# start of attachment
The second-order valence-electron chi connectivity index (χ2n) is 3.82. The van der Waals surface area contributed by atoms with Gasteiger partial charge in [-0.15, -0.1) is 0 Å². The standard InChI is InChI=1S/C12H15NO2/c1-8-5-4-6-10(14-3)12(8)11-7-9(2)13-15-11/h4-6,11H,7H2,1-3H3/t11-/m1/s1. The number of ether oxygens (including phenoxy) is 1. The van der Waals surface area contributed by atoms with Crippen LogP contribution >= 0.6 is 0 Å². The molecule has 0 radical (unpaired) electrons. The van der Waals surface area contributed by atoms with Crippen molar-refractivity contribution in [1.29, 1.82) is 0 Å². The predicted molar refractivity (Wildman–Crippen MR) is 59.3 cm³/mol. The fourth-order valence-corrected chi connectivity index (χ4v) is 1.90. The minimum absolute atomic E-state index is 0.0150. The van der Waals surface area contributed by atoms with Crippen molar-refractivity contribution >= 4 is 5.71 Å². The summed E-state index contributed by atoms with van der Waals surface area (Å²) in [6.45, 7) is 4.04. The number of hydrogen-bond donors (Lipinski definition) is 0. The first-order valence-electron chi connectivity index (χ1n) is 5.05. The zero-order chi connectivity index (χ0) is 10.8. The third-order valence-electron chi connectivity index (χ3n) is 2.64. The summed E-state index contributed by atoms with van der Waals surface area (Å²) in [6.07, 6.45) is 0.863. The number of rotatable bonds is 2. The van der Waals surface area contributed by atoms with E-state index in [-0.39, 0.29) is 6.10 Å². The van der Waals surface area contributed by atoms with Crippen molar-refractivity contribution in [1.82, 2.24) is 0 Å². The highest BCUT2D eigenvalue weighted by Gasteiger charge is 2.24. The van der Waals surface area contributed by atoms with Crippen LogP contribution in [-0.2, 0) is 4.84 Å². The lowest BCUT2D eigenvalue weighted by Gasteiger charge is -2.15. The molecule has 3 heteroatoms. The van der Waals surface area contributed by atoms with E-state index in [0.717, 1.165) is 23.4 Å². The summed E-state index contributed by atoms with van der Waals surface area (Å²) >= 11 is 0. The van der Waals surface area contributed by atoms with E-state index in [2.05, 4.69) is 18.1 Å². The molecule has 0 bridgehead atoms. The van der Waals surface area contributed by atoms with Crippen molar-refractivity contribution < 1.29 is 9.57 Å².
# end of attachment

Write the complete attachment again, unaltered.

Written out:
The second-order valence-electron chi connectivity index (χ2n) is 3.82. The van der Waals surface area contributed by atoms with Gasteiger partial charge in [-0.15, -0.1) is 0 Å². The standard InChI is InChI=1S/C12H15NO2/c1-8-5-4-6-10(14-3)12(8)11-7-9(2)13-15-11/h4-6,11H,7H2,1-3H3/t11-/m1/s1. The number of ether oxygens (including phenoxy) is 1. The van der Waals surface area contributed by atoms with Crippen LogP contribution >= 0.6 is 0 Å². The molecule has 0 radical (unpaired) electrons. The van der Waals surface area contributed by atoms with Crippen molar-refractivity contribution in [1.29, 1.82) is 0 Å². The predicted molar refractivity (Wildman–Crippen MR) is 59.3 cm³/mol. The fourth-order valence-corrected chi connectivity index (χ4v) is 1.90. The minimum absolute atomic E-state index is 0.0150. The van der Waals surface area contributed by atoms with Crippen molar-refractivity contribution >= 4 is 5.71 Å². The summed E-state index contributed by atoms with van der Waals surface area (Å²) in [6.45, 7) is 4.04. The number of hydrogen-bond donors (Lipinski definition) is 0. The first-order valence-electron chi connectivity index (χ1n) is 5.05. The zero-order chi connectivity index (χ0) is 10.8. The third-order valence-electron chi connectivity index (χ3n) is 2.64. The summed E-state index contributed by atoms with van der Waals surface area (Å²) in [6.07, 6.45) is 0.863. The number of rotatable bonds is 2. The van der Waals surface area contributed by atoms with E-state index in [-0.39, 0.29) is 6.10 Å². The van der Waals surface area contributed by atoms with Crippen molar-refractivity contribution in [1.82, 2.24) is 0 Å². The highest BCUT2D eigenvalue weighted by Gasteiger charge is 2.24. The van der Waals surface area contributed by atoms with Crippen LogP contribution in [-0.2, 0) is 4.84 Å². The lowest BCUT2D eigenvalue weighted by Gasteiger charge is -2.15. The molecule has 3 heteroatoms. The van der Waals surface area contributed by atoms with E-state index in [0.717, 1.165) is 23.4 Å². The summed E-state index contributed by atoms with van der Waals surface area (Å²) >= 11 is 0. The van der Waals surface area contributed by atoms with E-state index in [2.05, 4.69) is 18.1 Å². The molecule has 0 bridgehead atoms. The van der Waals surface area contributed by atoms with Crippen molar-refractivity contribution < 1.29 is 9.57 Å².